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RwandAir launched a flight yesterday from Kigali (Rwanda's capital) via Brussels to London Gatwick and then nonstop back to Kigali, all on the same aircraft. The intent behind the intermediate stop in Brussels was to take passengers from Kigali to Brussels, but of course also to take passengers from Brussels back to Kigali via Gatwick, where they would just stay in the aircraft during the 1:30h stopover.

However, RwandAir seemingly didn't consider that citizens of certain countries, Rwanda among others, in many cases need to be in possession of a UK airside transit visa when transiting via the UK (Gatwick in this case), even if they stay on board of the aircraft or in the terminal without passing immigration. Also, all passengers on this flight transiting in Gatwick would have to deboard and undergo security checks in the terminal. Since this is a major inconvenience for passengers originating in Brussels and takes more time than has been scheduled for the stopover, RwandAir has not been allowing passengers to book the flight from Brussels to Kigali.

You can read the whole story here (in French).

I have some questions about this whole issue:

  • Why would the UK require certain people to have a visa when transiting airside? These people are guaranteed to never set foot on UK soil, at least for immigration purposes, so why bother about them?
  • How does the UK control whether an airside transit passenger is in possession of a visa? By definition, an airside transit does not involve immigration checks, so the only interaction with authorities which comes to my mind when remaining airside is a security check on your way to your next gate, and even that is not always required. However, at security you typically just present your boarding pass and your passport and the agent checks whether the names match. So at which point would the UK even be controlling your visa? This is an even more interesting question when people actually stay on board of the aircraft and don't interact with anybody at the airport at all.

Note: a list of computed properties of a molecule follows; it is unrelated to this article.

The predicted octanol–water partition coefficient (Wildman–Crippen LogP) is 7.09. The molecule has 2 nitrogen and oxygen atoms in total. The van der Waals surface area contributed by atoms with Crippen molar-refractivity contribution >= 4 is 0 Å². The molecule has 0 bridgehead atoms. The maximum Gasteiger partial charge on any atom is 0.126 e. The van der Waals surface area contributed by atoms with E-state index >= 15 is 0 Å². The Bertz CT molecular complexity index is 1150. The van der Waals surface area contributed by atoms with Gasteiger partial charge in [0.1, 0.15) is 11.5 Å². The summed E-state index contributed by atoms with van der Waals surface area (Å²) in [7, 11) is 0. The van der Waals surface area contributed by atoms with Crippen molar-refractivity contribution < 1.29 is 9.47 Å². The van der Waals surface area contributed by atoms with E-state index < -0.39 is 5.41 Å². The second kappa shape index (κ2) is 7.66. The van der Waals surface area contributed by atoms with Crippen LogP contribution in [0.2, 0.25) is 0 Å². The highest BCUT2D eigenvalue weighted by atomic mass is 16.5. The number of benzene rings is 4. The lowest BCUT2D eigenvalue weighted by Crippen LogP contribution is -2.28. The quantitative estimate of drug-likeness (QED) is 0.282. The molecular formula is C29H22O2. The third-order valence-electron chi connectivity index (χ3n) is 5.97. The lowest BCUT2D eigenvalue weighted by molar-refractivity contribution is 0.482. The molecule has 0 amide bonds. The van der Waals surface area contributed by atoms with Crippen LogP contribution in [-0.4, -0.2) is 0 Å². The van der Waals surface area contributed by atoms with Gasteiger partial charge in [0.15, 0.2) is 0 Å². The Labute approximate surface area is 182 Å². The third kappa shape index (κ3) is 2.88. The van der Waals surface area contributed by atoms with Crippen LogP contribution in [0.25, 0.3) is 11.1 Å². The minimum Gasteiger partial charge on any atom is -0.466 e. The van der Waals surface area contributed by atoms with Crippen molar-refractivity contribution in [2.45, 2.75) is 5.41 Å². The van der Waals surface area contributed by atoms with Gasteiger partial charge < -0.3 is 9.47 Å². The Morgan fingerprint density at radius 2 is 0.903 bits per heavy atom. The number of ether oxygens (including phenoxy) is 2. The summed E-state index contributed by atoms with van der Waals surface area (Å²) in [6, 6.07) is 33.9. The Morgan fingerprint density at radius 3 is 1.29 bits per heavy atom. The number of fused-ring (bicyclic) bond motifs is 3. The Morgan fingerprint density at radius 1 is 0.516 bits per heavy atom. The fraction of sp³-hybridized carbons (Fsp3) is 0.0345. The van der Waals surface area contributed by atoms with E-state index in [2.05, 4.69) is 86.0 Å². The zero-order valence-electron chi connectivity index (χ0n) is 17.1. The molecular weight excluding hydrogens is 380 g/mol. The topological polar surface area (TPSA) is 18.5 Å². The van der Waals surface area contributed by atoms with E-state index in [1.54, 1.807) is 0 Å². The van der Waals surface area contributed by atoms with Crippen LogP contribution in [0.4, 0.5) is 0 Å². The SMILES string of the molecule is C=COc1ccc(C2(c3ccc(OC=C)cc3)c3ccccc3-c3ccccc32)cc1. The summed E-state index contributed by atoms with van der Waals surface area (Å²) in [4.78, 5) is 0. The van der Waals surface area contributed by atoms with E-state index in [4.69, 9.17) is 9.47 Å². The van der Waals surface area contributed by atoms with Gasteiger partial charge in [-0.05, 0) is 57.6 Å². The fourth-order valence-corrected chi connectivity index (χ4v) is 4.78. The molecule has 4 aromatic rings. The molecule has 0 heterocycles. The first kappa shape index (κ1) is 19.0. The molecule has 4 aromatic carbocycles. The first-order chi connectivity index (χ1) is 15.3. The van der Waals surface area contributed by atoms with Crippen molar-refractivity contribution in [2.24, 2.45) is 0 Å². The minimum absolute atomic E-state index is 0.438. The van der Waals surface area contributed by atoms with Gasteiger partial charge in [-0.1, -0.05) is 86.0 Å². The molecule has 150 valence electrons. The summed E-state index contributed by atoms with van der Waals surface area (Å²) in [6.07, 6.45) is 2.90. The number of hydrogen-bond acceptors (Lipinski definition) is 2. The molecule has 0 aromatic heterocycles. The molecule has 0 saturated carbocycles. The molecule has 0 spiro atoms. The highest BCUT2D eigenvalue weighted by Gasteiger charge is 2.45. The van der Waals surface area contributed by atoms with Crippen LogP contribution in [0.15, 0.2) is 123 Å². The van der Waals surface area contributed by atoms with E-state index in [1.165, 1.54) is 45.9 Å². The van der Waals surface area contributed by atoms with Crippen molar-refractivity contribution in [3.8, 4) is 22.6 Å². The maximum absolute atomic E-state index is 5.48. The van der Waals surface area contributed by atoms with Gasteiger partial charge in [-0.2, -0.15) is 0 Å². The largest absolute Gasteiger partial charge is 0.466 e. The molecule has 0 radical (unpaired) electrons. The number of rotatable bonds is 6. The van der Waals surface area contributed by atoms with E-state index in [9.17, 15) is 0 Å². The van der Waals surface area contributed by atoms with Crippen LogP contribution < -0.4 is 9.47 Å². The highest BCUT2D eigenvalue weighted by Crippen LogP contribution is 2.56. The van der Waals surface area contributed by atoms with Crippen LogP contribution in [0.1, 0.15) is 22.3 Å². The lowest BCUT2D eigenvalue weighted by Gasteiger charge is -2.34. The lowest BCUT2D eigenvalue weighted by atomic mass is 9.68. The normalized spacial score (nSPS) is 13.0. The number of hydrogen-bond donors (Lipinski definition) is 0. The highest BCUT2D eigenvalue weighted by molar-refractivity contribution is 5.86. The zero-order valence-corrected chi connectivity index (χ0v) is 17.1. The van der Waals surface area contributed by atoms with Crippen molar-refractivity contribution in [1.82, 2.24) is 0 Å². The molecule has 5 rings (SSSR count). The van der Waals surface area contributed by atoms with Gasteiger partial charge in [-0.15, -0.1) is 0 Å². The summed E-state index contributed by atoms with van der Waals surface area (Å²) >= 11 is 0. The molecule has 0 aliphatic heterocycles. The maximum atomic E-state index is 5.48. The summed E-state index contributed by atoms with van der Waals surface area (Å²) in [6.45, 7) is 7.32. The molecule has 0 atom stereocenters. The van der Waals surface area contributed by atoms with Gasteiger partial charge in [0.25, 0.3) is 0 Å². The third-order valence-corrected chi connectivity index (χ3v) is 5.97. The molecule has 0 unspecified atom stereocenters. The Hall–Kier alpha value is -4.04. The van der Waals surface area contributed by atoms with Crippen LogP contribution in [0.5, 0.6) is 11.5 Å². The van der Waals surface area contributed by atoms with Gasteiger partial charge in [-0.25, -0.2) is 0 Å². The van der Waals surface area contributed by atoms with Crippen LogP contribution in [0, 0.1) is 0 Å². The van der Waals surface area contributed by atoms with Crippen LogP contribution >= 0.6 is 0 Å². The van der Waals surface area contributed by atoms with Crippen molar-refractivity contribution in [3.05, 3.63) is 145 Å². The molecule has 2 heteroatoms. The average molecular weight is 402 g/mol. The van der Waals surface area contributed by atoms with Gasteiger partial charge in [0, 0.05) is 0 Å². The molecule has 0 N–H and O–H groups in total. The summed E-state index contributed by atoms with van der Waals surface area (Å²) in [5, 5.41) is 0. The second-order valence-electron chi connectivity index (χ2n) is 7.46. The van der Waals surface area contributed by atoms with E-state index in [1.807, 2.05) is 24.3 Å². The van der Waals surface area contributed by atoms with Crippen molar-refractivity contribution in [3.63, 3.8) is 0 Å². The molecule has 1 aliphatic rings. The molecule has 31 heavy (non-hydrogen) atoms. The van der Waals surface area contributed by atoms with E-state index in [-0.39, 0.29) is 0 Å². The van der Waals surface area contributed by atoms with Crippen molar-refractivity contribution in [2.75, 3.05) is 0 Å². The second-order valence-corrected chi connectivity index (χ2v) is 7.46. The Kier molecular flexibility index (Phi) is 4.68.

• Why does the UK insist on performing security checks on passengers who have already been cleared in Brussels and have stayed in a secure environment (the aircraft) since then?
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•Why would the UK require certain people to have a visa when transiting airside? These people are guaranteed to never set foot on UK soil, at least for immigration purposes, so why bother about them?

Because if they reach the border and claim asylum, they cannot be removed until their case has been reviewed. However, if they hold onward tickets and documents for their destination, which are the main requirements to get an airside transit visa (henceforth DATV), they are considered less likely to do this.

•How does the UK control whether an airside transit passenger is in possession of a visa?

They usually don't; rather it's check-in staff's responsibility. If someone without a DATV turns up at the border without documentation for onward travel or for entering the UK, and claims asylum, the airline can expect hefty fines.

•Why does the UK insist on performing security checks on passengers who have already been cleared in Brussels and have stayed in a secure environment (the aircraft) since then?

One reason that I know of is that the UK has different rules for what can be taken onboard an aircraft (in terms of liquids, for example)